Film Review: Frantz

As he turns 50 this year, Parisian writer/director François Ozon is probably getting a bit old to continue being an enfant terrible, and many of his recent films (the psychodrama In The House, the sexy/pervy Young & Beautiful, the straightforward The New Girlfriend) have proven fairly unsatisfactory. Yet Frantz, his latest effort and a remake (something he would surely have refused to do 15 or 20 years ago), is his best work in ages, and just about his most beautiful and moving offering yet.

Drawn from Ernst Lubitsch’s Broken Lullaby (1932), this opens in the town of Quedlinburg, Germany, in 1919 at the end of the First World War (and in black-and-white too). Anna (Paula Beer), a young woman who was to marry Frantz Hoffmeister (Anton von Lucke in flashbacks), is in a state of profound grief after his death at the Front, and she lives with Frantz’s sometimes despairing parents (Ernst Stötzner and Marie Gruber).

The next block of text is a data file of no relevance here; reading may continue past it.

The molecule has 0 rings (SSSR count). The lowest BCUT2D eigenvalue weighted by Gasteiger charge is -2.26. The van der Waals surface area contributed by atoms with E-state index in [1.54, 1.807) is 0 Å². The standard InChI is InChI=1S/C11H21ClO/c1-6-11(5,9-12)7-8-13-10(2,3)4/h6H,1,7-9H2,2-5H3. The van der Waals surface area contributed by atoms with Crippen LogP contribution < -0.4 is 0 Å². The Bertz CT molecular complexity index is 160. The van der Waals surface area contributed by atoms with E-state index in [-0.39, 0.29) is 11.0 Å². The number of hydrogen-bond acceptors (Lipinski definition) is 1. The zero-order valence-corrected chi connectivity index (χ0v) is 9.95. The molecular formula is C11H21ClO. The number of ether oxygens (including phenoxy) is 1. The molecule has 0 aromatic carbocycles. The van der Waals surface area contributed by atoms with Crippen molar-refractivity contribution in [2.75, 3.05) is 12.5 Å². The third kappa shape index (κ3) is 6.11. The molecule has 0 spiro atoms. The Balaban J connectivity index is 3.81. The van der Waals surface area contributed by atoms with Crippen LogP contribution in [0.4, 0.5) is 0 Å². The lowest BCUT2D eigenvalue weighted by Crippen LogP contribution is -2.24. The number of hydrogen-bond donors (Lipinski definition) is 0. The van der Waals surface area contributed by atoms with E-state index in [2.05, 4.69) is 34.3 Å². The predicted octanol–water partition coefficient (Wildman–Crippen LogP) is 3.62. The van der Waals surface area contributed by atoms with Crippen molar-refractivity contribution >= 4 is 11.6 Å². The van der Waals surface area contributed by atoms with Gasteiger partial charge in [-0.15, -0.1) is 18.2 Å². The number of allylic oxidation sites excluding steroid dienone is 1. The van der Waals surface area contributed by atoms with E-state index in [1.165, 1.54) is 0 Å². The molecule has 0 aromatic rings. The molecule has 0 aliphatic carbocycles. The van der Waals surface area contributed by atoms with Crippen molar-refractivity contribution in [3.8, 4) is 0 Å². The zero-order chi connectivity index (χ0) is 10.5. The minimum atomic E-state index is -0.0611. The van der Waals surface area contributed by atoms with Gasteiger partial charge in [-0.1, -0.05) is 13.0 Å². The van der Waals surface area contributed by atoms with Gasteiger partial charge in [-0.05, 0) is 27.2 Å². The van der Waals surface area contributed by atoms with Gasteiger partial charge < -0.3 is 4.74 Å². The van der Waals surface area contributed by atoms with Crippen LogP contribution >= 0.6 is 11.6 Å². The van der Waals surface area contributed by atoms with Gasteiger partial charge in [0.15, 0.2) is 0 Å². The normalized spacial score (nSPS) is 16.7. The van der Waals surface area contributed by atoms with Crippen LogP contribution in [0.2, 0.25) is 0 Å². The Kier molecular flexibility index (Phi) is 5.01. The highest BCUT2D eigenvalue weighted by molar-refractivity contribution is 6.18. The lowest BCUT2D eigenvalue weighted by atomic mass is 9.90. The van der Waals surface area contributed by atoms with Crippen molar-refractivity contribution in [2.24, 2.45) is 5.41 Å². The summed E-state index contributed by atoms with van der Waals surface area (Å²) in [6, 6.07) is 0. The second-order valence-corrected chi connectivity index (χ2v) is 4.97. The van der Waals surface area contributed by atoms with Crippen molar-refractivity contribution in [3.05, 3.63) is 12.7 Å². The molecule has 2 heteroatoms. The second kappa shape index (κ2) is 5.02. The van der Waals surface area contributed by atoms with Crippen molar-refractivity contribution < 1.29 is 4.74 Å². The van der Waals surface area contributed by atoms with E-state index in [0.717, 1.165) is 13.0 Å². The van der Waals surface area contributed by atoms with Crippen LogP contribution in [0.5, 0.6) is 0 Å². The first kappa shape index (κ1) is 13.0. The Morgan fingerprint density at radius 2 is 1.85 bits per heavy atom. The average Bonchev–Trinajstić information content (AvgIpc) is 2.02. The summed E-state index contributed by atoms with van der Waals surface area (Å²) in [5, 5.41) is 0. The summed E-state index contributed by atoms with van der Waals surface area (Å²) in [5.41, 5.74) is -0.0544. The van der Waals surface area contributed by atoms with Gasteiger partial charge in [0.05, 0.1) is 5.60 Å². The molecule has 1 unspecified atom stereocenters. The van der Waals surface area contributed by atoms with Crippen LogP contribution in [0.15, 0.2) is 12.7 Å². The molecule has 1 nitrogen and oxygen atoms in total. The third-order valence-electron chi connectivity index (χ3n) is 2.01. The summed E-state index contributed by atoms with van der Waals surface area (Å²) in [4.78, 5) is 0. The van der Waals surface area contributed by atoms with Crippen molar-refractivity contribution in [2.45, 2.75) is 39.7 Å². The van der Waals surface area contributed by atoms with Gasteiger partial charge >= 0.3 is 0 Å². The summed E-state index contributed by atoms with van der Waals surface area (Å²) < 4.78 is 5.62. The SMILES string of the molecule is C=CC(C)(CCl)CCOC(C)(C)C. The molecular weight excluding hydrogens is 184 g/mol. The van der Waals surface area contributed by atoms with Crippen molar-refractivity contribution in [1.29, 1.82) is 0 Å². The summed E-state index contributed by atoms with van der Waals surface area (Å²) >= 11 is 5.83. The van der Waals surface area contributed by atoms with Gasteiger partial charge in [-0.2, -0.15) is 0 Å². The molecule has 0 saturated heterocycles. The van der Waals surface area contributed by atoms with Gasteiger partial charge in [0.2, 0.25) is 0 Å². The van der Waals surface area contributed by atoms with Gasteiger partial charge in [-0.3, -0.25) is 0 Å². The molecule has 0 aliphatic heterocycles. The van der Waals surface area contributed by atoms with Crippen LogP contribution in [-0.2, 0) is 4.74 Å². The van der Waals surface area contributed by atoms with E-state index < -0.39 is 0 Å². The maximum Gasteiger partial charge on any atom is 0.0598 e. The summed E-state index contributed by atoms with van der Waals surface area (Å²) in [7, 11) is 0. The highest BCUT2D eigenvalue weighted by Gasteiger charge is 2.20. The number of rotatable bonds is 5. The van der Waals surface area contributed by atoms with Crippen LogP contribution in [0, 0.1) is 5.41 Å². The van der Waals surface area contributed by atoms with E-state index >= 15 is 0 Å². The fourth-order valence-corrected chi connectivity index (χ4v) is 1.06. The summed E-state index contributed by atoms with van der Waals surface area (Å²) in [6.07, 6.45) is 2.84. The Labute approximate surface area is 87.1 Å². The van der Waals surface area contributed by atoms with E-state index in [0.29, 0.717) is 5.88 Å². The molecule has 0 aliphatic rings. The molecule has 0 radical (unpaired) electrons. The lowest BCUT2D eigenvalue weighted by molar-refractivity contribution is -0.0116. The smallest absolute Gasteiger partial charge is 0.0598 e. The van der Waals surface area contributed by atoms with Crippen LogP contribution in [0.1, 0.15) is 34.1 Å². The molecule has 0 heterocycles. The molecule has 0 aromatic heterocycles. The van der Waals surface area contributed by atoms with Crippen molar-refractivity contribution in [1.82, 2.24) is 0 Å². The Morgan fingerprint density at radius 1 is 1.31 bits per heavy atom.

When Anna sees a mysterious man laying flowers on Frantz’s grave, she eventually learns that he is Frenchman Adrien (Pierre Niney), who is in emotional agony as he tells Anna and the Hoffmeisters about how he and Frantz were great friends and had wonderful times, like when they visited the Louvre (in scenes actually filmed therein that introduce an important painting by Manet).

However, there’s more to it than that, and while you might be expecting something, shall we say, bi-curious afoot given the naughty sexiness of Ozon’s previous movies, the twists and revelations, when they come, truly sting.

Featuring perfectly moving performances by an unfamiliar cast (only Niney is recognisable as the titular figure from the biopic Yves Saint Laurent) and tricks of light and colour that never feel gimmicky, this is one of the best films of the year so far. You’ll never have heard La Marseillaise sound so disturbing.

Rated PG. Frantz is in cinemas now

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